Design Pros: Interior design: Lovedy Barbatelli, Barbatelli Signature Interiors; Kitchen design: Marcus Otten, Exquisite Kitchen Design; Construction: Nick Muller, Nehemiah General Contractors

Kitchen-Secrets
This transitional kitchen celebrates Colorado style through easy functionality and natural finishes, including backsplash tile by Oceanside Glasstile, granite from the Stone Collection, and cabinets by Quality Custom Cabinetry. The industrial pendant lights are from Rejuvenation. Photo by Raul Garcia. Styling by Nicole Dominic.

Though our beloved state is something of a melting pot of design (with style—and residents—hailing from all over the world), there’s one rule we can all agree on: We don’t like fussy spaces. That idea reigns supreme in this Golden ranch-house kitchen, which interior designer Lovedy Barbatelli of Barbatelli Signature Interiors and kitchen designer Marcus Otten of Exquisite Kitchen Design describe as “grand transitional,” meaning “not too traditional, not too sleek.” Otten structured the layout to separate food prep, cooking, cleaning, and lingering—all the “real life” stuff—and worked with Barbatelli to dress the space with plenty of warm, natural finishes: a glass-and-stone backsplash, furniture-like oak cabinets, and a mahogany island. “It’s a totally practical space,” Barbatelli says. People in Colorado like to be comfortable; they want to just live life.” Can we get an amen?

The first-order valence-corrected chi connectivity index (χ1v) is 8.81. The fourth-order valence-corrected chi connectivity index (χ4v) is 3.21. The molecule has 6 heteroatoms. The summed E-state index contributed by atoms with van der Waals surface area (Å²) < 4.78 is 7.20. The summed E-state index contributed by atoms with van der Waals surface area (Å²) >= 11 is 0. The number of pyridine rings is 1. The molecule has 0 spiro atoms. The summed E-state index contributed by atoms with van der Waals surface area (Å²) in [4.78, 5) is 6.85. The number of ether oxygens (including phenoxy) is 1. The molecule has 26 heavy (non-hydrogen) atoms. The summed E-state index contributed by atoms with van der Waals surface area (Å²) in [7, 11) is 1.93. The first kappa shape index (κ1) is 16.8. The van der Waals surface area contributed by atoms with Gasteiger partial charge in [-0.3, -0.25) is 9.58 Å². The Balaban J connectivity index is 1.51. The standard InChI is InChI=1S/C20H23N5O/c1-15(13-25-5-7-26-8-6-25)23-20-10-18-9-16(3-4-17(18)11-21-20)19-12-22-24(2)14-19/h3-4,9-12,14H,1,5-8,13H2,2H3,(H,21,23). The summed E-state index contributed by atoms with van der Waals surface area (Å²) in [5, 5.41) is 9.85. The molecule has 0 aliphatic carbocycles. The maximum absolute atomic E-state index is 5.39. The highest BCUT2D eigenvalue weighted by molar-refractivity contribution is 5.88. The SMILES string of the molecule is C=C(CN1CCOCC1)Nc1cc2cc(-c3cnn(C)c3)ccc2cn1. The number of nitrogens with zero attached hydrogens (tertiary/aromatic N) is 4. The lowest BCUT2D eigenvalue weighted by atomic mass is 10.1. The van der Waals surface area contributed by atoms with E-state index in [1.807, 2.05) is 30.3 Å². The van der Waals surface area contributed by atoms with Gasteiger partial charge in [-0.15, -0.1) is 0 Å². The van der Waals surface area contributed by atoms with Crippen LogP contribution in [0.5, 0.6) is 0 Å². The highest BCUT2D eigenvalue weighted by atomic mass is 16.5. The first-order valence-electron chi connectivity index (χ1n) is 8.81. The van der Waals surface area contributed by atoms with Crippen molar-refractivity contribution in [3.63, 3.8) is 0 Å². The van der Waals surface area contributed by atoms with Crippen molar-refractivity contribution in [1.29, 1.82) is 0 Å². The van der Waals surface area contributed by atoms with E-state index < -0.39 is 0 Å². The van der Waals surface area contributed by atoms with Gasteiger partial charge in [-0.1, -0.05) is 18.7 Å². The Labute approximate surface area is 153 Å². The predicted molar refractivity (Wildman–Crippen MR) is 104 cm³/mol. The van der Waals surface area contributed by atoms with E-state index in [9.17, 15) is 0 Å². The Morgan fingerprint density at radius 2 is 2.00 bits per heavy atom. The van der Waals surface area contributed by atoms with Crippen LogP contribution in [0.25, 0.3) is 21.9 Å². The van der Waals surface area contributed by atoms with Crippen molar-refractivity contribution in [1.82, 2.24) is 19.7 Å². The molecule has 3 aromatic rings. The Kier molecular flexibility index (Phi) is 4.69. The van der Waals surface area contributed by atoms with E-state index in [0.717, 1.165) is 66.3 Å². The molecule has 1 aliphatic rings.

4. Gallery Wall

Design Secret: Start with stylish (and budget-friendly) stand-ins you can swap out later.
Design Pro: Emily Tucker, Emily Tucker Design Inc.